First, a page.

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High permeability formations are not usually the realm of hydraulic fracturing. However, recently there has been a resurgence of interest in stimulating these reservoirs. Reasons for the interest include fracturing past damaged zones, controlling and preventing sand production, and generally providing better control over the wellbore.
In studying this problem, several factors need to be considered. One factor is the productivity improvement aspect of the fracturing treatment. Under certain conditions, fracturing can provide a significant production increase even in a very highly permeable formation. Therefore, production versus time Is important. A second consideration is pressure as a function of distance. This factor is important in the sand production aspect. Fracturing can decrease the pressure drop and gradient within the formation and thus sand production can be controlled or even prevented.
This paper presents results of a study performed to investigate the effect of various parameters on well and fracture performance in a high permeability reservoir. These parameters include formation permeability, degree and depth of damage, fracture length, fracture conductivity, and fracture face damage. Conclusions from the study provide guidelines for candidate selection and fracture design as well as insight into the effect of stimulation of high permeability reservoirs.
Fracpack is the hydraulic fracturing of high permeability (generally > 10 md) formations to increase well productivity and control sand production. Fracturing aspects of the fracpack process have been discussed recently in the literature. However, the reservoir engineering aspects and justification for fracpack have not been extensively studied. The reservoir engineering aspects of fracturing low permeability formations have been widely documented throughout the petroleum literature. However, fracturing high permeability formations differs from fracturing low permeability formations. To ensure the success of a fracpack treatment, the candidate well needs to be chosen carefully with consideration given to rock mechanics, reservoir engineering and operational aspects of the fracpack process.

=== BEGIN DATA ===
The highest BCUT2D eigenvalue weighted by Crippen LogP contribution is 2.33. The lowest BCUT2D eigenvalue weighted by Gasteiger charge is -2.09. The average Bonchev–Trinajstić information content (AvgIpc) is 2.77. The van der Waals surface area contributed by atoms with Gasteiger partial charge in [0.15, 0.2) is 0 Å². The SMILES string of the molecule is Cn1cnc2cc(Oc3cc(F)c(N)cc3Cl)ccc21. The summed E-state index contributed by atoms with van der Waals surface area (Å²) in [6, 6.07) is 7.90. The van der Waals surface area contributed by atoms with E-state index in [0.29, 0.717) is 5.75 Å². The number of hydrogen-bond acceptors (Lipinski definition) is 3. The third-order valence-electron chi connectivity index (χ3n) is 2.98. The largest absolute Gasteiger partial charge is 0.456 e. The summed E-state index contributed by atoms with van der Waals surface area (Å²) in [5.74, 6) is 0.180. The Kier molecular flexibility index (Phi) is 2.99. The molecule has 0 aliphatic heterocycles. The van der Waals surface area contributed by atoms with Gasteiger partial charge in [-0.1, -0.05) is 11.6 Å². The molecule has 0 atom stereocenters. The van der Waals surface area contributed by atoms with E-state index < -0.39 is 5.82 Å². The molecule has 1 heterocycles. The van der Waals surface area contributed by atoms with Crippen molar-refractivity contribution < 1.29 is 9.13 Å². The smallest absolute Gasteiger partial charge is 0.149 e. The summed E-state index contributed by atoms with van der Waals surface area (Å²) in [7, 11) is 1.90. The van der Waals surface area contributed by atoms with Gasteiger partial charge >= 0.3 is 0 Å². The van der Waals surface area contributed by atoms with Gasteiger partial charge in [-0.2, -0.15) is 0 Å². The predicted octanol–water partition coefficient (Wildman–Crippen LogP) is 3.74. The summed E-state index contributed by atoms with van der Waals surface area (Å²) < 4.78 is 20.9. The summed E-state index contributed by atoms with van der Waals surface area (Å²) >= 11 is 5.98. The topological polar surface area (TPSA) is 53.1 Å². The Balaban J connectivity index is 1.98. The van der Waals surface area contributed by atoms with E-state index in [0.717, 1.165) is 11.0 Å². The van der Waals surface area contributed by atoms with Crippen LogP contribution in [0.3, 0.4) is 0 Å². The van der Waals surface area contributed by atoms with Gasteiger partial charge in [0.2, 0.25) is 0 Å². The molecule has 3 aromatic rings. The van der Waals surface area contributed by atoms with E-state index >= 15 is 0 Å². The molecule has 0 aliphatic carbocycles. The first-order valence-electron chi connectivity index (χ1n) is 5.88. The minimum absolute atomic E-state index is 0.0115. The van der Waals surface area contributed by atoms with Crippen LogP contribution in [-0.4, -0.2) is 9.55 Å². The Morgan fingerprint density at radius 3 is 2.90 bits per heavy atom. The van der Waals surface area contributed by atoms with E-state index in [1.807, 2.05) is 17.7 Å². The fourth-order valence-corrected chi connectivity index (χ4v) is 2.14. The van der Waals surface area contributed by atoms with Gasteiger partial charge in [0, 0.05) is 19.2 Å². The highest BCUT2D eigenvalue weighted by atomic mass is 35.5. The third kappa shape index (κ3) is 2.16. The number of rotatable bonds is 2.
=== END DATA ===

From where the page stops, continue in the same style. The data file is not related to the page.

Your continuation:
Generally, hydraulic fracturing is usually thought of as a technique to increase productivity or establish production in low permeability reservoirs. However, benefits can be realized by fracturing highly permeable formations that have formation damage and/or sand production tendencies
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